Why chew a bone when you can chew a shoe…
I just found this as an unpublished post from April and decided to go forward and publish it because it still has relevance. …
Having two puppies has its challenges, and the chewing phase is definitely one of them. There was a time, a few months ago when I thought I had such good puppies that only chew their toys and bones. Then, as if overnight, it changed. I am not sure if it is more Jake, since he is almost 8 months, or the fact that they love to find our things and fight over them. But I know they definitely feed off each other’s energy.
We bought more toys thinking that would solve the problem. But it was not an easy thing to overcome. If left alone for even a short time they would find something to chew, a hat, a shoe, a paper towel. They ate at least one shoe of three pairs and at least two of my husband’s hats. At the point that Polly started to eat the deck we really realized what a wild ride two lab puppies could be. They chew each other, they chew us if we let them. They even chew their toys and bones.
And now, five months later…we are still dealing with the chewing. The puppies are wonderful and for the most part do not get into things not for them, but much of that is because of our watchful eyes. We have learned that we have to keep tabs on them. The adolescent phase is not time to be lax and believe that just because they look like full-grown adult dogs that they are really capable of resisting temptation.
A few moments of turning a blind eye or getting caught up in what we are doing can net clean up duty and the “poop watch”. The “poop watch” is the time after a chewing incident when we have to judge if they are going and if so, we have to be sure it is not “sick poo”, meaning diarrhea especially containing blood or foreign objects. Not fun, but necessary!
Not long ago we had the Coke can incident. This was a time I was on the computer and thought I had puppy proofed the deck. Well apparently not! One of the pups decided that it would be a good idea to shred, and I mean shred a coke can. There were many tiny shreds and pieces I could not find to piece the can back together, quite like a Humpty Dumpty story. There would be no putting this back together. So the watch began. We seem to have come away unscathed.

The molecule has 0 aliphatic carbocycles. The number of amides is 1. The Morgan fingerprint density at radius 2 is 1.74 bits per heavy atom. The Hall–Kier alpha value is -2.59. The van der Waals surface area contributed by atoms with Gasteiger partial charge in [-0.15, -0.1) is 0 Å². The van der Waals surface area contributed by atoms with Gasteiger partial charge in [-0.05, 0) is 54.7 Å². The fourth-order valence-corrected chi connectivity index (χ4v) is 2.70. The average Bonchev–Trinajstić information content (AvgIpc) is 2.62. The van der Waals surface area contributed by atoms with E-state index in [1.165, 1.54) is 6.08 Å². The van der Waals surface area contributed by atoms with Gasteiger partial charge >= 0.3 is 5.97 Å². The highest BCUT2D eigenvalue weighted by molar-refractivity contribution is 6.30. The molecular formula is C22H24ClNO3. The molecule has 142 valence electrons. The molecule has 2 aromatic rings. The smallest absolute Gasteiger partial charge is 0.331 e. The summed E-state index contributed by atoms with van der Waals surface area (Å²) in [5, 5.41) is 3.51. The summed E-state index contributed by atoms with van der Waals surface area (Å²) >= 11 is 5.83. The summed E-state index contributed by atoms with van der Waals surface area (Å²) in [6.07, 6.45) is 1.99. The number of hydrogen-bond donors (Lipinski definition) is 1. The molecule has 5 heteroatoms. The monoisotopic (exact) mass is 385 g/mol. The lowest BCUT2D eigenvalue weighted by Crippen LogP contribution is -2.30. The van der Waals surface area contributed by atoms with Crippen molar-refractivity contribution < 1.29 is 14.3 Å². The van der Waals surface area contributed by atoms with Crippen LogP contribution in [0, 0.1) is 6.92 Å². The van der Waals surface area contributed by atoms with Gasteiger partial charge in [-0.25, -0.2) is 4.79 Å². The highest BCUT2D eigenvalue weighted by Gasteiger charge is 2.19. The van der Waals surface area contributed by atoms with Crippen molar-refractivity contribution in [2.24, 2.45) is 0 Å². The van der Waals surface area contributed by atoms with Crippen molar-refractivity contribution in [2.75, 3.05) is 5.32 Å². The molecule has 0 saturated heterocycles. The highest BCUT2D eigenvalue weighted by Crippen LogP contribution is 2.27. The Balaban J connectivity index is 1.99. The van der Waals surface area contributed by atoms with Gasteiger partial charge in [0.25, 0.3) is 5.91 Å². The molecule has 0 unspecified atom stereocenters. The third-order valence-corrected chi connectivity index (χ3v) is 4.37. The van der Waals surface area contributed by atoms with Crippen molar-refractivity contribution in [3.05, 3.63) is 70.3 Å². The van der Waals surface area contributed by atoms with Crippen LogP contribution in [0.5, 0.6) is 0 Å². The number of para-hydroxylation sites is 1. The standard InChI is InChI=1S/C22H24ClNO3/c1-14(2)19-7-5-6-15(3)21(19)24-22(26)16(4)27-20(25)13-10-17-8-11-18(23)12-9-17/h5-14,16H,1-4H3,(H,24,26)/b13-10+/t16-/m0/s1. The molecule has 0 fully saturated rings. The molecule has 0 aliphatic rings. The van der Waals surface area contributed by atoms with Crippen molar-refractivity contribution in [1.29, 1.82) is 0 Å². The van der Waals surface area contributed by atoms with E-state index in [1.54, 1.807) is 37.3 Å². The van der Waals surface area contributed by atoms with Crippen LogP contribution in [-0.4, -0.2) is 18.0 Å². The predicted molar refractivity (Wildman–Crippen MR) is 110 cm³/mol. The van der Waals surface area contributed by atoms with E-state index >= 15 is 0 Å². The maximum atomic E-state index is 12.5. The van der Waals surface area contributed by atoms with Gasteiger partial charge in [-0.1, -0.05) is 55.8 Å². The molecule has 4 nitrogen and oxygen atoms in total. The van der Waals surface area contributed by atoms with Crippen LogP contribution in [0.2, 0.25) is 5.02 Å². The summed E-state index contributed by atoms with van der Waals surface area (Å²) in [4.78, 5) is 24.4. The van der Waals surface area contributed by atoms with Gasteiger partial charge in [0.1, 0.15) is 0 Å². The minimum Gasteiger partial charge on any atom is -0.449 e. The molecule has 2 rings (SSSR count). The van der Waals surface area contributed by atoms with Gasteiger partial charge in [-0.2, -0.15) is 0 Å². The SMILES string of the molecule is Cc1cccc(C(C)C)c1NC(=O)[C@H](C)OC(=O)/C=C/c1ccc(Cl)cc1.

Next was the flip-flop morning when we had not put them in the crate before bed and they (I believe Jake, and I will explain) chewed/shredded a white flip-flop. It too was as if it exploded all over the floor. I am fairly certain it was Jake because of his propensity to bring us items when we are not paying enough attention to him. He will walk by with a sandal or a flip-flop and if you look at him, he offers it as a gift and accepts your praise for “giving it” as his prize.
And last but certainly not least, we are now on watch for the tiny pieces of a screw driver. The pups were left alone for a couple of hours and not crated, once again, and the only thing they chewed was a small screw driver with parts that can be inserted to change the end to varying types of jobs. Well, the screw driver was on the floor, end chewed, and no small parts to be found. Since that time, Polly has had two X-Rays and we have not witnessed any distressful diarrhea, so I am starting to believe we are in the clear from this one and we will find those pieces later under a piece of furniture we have not moved yet.
Although this is a bit funny as a story, I share it as experience and a message to myself and others to remember that your puppies are safer, and so are you things, if you crate them when you are not able to watch them. You are not being mean, you are being a responsible pet owner. I am getting a bit tired of the “poop watch” and think going back to the crate for sanity and safety is the way to go.